The Government have demonstrated our commitment to superfast broadband by providing £150 million across the UK to fund super-connected cities including Cardiff and Newport, and almost £57 million to the Welsh Government to ensure that broadband access is available to homes and businesses in the hardest-to-reach parts of Wales.
Even though there is a lot of rain in Swansea, the council wants to create a new cloud over Swansea—a wi-fi cloud. Will the Minister meet me and the council to discuss the prospect of super-connectivity for Swansea in the forthcoming Budget, so that the sun continues to shine through the clouds, and we can bathe in the glory of being League cup winners?
This Government are committed to broadband, but does the Secretary of State share my bewilderment—and that of many of my businesses and farmers in the Ceredigion constituency—at the Welsh Assembly Government’s curious prioritisation, which means that some rural and hard-to-reach areas of Wales will not benefit from broadband initiatives for two years?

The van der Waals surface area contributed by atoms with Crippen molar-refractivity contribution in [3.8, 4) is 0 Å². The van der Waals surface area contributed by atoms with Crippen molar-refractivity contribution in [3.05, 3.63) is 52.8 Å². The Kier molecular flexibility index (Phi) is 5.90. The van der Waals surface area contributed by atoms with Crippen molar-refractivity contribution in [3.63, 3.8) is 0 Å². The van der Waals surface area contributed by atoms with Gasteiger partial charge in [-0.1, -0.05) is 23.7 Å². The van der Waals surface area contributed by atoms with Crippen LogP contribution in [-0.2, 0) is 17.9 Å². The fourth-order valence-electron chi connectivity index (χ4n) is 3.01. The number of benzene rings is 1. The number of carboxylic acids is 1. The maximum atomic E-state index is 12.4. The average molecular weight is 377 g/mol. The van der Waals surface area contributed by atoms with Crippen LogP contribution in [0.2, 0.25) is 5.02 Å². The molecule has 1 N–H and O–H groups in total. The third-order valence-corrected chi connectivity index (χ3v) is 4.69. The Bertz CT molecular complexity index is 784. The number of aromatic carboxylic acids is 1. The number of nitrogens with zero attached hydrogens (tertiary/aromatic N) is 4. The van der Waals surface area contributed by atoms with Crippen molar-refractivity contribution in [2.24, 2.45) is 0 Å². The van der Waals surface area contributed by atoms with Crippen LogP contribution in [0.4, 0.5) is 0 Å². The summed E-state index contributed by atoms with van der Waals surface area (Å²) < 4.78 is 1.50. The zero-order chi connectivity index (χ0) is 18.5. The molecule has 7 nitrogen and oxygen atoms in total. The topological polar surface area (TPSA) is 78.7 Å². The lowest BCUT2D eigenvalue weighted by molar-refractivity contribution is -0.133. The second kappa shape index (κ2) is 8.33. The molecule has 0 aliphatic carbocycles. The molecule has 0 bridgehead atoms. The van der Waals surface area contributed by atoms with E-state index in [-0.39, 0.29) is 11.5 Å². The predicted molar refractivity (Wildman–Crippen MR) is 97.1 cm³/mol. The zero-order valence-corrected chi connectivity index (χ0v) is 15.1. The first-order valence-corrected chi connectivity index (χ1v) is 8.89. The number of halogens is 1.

It is good to see my hon. Friend speaking up for Ceredigion on Ceredigion day. A number of colleagues have commented on the choice of areas for the first roll-out. Suffice it to say that Broadband Delivery UK is keeping a close watch on how that develops, and I will speak to it on that very issue.
Because of the lack of coverage on main-line televisions, many of us had the great joy at the weekend of watching Swansea’s triumph on broadband. Will the Secretary of State assure us that the future triumphs of Newport County, Cardiff City and Wrexham will be available on broadband?